Jayaprakash Narayan’s Biography, Early Life, Politics And Many More

Sugandh chetry
Sugandh chetry

Jayaprakash Narayan also spelt as Jai Prakash Narain. Also, called Jaya Prakash Narayan, (born October 11, 1902, Sitab Diyara, India. So he died October 8, 1979, Patna), Indian political leader and theorist.


Also, Jarayan got educate at universities in the United States, where he became a Marxist. So upon his return to India in 1929, he joined the Indian National Congress (Congress Party). But in 1932 he was sentenced to a year’s imprisonment for his participation in the civil disobedience movement against British rule in India. So upon release, he took a leading part in the formation of the Congress Socialist Party, a left-wing group within the Congress Party, the organization that led the campaign for Indian independence.

He was imprisoned by the British again in 1939 for his opposition to Indian participation in World War II on the side of Britain, but he subsequently made a dramatic escape and for a short time tried to organize violent resistance to the government before his recapture in 1943. After his release in 1946, he tried to persuade the Congress leaders to adopt a more militant policy against British rule.

How did he leave the Congress party?

In 1948 he, together with most of the Congress Socialists, left the Congress Party and in 1952 formed the Praja Socialist Party. Soon becoming dissatisfied with party politics, he announced in 1954 that he would thenceforth devote his life exclusively to the Bhoodan Yajna Movement, founded by Vinoba Bhave, which demanded that land be distributed among the landless.

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His continuing interest in political problems, however, was revealed when in 1959 he argued for a “reconstruction of Indian polity” by means of a four-tier hierarchy of village, district, state, and union councils.

In 1974 Narayan suddenly burst on the Indian political scene as a severe critic of what he saw as the corrupt and increasingly undemocratic government of Prime Minister Indira Gandhi. Although he gained a following from students and opposition politicians, there was less enthusiasm from the masses.

The next year a lower court convicted Gandhi of corrupt election practices, and Narayan called for her resignation. Instead, she declared a national emergency and jailed Narayan and other opposition leaders. In prison, his health broke down.

Early life

Jayprakash Narayan was born on 11 October 1900 in the village of Sitabdiara, Saran district, Bengal Presidency, British India (present-day Saran district, Bihar, India). Sitabdiara is a large village, straddling two states and three districts — Saran and Bhojpur in Bihar and Ballia in Uttar Pradesh. His house was near the banks of the flood-prone Ghaghara river.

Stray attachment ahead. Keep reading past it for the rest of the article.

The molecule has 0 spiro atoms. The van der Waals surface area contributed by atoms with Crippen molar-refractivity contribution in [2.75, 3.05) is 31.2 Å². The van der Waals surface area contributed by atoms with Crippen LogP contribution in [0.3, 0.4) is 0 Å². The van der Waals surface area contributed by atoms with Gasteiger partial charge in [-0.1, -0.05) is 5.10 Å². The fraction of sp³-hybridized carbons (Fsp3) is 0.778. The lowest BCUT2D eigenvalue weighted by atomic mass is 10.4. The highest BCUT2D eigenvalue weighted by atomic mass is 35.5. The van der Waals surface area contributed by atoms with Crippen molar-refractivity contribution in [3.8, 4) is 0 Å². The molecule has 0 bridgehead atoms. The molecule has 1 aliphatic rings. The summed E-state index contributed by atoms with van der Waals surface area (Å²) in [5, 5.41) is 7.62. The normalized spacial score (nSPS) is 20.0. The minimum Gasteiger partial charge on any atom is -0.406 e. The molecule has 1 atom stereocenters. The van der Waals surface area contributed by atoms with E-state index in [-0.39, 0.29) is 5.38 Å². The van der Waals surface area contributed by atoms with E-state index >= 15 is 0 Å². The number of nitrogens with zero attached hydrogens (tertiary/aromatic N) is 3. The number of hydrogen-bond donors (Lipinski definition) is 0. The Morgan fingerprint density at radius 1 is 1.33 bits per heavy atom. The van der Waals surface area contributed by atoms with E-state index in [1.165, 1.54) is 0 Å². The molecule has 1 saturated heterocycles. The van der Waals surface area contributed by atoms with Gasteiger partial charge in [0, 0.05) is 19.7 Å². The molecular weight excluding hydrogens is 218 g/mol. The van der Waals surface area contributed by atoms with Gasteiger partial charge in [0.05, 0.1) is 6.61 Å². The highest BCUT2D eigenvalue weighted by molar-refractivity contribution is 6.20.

He came from a Kayastha family. He was the fourth child of Harsu Dayal and Phul Rani Devi. His father Harsu Dayal was a junior official in the Canal Department of the State government. And was often touring the region. When Narayan was 9 years old. He left his village to enrol in the 7th class of the collegiate school at Patna. This was his first break from village life.

JP stayed at a student hostel—Saraswati Bhawan—in which most of the boys were a bit older. Among them were some of Bihar’s future leaders including its first chief minister, Krishna Singh, his deputy Anugrah Narayan Sinha. And several others who were to widely become known in politics and the academic world.


Narayan returned from the US to India in late 1929 as a Marxist. He joined the Indian National Congress at the invitation of Jawaharlal Nehru in 1929; Mahatma Gandhi became his mentor in the Congress. He shared a house at Kadam Kuan in Patna with his close friend and nationalist Ganga Sharan Singh (Sinha). With whom he shared the most cordial and lasting friendship.

When Mahatma Gandhi launched the Quit India Movement in August 1942. Yogendra Shukla scaled the wall of Hazaribagh Central Jail along with Jayaprakash Narayan. Suraj Narayan Singh, Gulab Chand Gupta, Pandit Ramnandan Mishra, Shaligram Singh and Shyam Barthwar. With a goal to start an underground movement for freedom.

Many young socialist leaders like Ram Manohar Lohia, Chhotubhai Puranik, Aruna Asaf Ali, etc. took part in the underground movement. As Jayaprakash Narayan was ill. Yogendra Shukla walked to Gaya with Jayaprakash Narayan on his shoulders, a distance of about 124 kilometres. He also served as the Chairman of Anugrah Smarak Nidhi (Anugrah Narayan Memorial Fund).

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